The cerebral cortex can generate persistent activity within local as well as long range networks through recurrent excitatory pathways.

This recurrent excitation is controlled and molded by the activation of inhibitory networks.

During slow wave sleep, the cerebral cortex generates spontaneous periods of persistent activity that fail, owing to the strong influence of Ca2+ and Na+-activated K+ currents.  These currents are reduced during waking, and this allows for the maintained excitability of neurons during this state.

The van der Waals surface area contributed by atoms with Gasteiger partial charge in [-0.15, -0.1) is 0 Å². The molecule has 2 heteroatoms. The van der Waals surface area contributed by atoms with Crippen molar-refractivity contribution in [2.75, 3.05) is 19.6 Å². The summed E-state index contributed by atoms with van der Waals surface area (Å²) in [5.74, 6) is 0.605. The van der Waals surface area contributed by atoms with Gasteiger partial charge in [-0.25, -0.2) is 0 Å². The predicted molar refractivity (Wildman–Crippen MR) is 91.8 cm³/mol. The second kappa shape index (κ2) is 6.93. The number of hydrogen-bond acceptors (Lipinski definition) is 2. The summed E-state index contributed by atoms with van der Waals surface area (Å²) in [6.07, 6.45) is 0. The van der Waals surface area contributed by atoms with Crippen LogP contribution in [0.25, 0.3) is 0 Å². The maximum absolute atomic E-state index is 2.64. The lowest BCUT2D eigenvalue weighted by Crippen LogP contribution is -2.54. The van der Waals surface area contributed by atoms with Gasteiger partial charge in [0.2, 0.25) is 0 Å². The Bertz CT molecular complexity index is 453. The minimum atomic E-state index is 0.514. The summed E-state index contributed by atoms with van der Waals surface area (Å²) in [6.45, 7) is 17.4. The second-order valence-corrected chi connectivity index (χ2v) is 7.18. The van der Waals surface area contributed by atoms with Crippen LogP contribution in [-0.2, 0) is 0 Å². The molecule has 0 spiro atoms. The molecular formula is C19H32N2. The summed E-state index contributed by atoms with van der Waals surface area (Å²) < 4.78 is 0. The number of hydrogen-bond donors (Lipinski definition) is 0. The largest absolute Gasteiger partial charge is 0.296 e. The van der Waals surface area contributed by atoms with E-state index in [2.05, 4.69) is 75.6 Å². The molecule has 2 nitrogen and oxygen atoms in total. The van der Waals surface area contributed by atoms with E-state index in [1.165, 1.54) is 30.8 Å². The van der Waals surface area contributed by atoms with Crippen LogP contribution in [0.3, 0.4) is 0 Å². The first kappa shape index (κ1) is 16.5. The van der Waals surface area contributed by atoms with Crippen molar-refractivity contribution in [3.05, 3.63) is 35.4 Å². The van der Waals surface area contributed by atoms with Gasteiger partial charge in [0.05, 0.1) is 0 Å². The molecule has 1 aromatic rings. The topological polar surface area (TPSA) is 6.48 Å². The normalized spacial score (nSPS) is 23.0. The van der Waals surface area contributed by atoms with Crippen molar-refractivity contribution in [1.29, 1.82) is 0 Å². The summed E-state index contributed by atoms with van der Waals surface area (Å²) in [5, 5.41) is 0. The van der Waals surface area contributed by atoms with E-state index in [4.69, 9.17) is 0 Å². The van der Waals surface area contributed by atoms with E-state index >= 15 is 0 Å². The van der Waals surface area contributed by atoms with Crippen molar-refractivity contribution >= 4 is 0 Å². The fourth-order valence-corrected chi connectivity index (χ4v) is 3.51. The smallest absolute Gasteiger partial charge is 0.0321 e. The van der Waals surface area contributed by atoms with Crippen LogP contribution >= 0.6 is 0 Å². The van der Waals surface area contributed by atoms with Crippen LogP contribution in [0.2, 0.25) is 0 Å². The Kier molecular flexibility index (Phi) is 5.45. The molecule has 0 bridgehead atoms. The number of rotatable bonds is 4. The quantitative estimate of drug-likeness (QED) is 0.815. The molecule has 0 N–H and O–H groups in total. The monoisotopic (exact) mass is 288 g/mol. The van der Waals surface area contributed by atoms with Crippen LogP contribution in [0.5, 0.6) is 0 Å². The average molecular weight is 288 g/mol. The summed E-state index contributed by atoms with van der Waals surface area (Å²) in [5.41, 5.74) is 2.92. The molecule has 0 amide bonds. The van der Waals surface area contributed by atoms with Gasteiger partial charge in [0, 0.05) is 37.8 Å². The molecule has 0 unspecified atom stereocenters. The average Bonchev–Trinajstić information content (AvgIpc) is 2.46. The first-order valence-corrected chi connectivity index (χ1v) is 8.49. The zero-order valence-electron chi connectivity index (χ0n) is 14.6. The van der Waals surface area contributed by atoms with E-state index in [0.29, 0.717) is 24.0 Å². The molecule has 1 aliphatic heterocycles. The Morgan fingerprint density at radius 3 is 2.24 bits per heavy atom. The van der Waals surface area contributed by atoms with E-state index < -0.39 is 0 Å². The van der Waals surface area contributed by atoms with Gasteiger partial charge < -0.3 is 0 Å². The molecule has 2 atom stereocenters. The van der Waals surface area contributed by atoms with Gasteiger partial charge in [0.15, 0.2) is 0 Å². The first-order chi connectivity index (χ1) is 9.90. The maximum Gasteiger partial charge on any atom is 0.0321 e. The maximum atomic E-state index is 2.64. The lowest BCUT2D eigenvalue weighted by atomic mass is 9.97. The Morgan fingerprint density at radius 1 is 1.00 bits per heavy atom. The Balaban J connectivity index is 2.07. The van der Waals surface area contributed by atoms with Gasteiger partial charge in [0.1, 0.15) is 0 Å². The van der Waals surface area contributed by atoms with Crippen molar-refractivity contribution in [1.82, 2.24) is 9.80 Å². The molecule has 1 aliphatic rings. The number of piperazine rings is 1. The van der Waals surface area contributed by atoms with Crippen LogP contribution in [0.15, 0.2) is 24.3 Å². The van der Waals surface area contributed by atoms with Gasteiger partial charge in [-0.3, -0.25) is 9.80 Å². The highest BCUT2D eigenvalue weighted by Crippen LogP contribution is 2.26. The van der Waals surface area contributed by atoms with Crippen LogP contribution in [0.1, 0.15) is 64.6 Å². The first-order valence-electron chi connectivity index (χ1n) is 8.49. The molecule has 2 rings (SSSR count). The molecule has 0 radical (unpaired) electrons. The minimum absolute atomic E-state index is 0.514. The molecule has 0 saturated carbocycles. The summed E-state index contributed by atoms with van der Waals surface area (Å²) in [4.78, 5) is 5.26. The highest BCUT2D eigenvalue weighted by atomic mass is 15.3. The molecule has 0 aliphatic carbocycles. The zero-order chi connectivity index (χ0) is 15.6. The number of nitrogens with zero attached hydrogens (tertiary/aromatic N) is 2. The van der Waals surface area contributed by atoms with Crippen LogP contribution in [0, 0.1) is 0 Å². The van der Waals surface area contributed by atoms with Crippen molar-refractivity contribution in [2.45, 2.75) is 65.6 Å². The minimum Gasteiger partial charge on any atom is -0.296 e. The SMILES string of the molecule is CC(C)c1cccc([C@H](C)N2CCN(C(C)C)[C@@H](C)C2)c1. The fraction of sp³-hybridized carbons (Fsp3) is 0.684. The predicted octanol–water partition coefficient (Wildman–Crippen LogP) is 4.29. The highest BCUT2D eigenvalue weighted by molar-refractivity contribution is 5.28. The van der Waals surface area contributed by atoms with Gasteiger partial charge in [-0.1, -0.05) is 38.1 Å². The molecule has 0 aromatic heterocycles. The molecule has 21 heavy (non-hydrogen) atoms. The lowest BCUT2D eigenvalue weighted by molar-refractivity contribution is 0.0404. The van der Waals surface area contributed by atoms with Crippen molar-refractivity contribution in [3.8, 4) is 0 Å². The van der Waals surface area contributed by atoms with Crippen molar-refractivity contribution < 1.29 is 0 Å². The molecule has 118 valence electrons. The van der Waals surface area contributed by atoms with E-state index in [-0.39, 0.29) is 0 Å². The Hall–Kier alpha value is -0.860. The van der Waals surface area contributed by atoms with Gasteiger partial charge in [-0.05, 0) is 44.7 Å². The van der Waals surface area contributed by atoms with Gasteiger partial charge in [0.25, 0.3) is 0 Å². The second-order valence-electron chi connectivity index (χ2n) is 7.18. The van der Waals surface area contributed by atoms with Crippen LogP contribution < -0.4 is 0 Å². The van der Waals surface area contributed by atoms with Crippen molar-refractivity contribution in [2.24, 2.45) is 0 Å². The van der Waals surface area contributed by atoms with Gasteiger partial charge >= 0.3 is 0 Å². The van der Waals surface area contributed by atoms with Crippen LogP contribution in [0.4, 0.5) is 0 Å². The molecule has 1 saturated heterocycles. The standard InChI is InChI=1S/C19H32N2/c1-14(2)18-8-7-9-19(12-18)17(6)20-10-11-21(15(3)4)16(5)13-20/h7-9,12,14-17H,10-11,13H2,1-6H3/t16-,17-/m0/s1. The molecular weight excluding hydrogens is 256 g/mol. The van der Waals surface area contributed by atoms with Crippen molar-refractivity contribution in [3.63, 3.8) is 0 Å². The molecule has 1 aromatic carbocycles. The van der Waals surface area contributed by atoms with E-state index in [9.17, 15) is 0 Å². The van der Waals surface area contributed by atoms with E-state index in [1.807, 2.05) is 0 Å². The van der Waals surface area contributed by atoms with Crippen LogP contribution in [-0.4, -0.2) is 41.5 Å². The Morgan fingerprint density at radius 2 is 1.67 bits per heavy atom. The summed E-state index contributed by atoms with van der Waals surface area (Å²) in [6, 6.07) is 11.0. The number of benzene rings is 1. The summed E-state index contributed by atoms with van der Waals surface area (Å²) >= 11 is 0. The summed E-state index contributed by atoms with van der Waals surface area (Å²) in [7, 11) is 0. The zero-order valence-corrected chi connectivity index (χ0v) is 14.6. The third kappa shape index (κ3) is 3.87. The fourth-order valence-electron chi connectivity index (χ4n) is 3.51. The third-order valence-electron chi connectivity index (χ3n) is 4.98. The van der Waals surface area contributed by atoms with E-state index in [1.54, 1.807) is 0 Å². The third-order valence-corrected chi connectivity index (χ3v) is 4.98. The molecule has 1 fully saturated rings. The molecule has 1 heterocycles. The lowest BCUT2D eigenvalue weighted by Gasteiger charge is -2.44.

The ability of the cerebral cortex to generate rhythmic, recurrent activity allows it to also generate some forms of epileptic seizures.

We suggest that the generation of persistent activity and setting the state of the membrane potential of neurons in recurrent networks in the cortex are both highly involved in:

Short term memory, 
Receptive field analysis and plasticity, 
and neuropsychological phenomenon, such as visual afterimages and perhaps even hallucinations.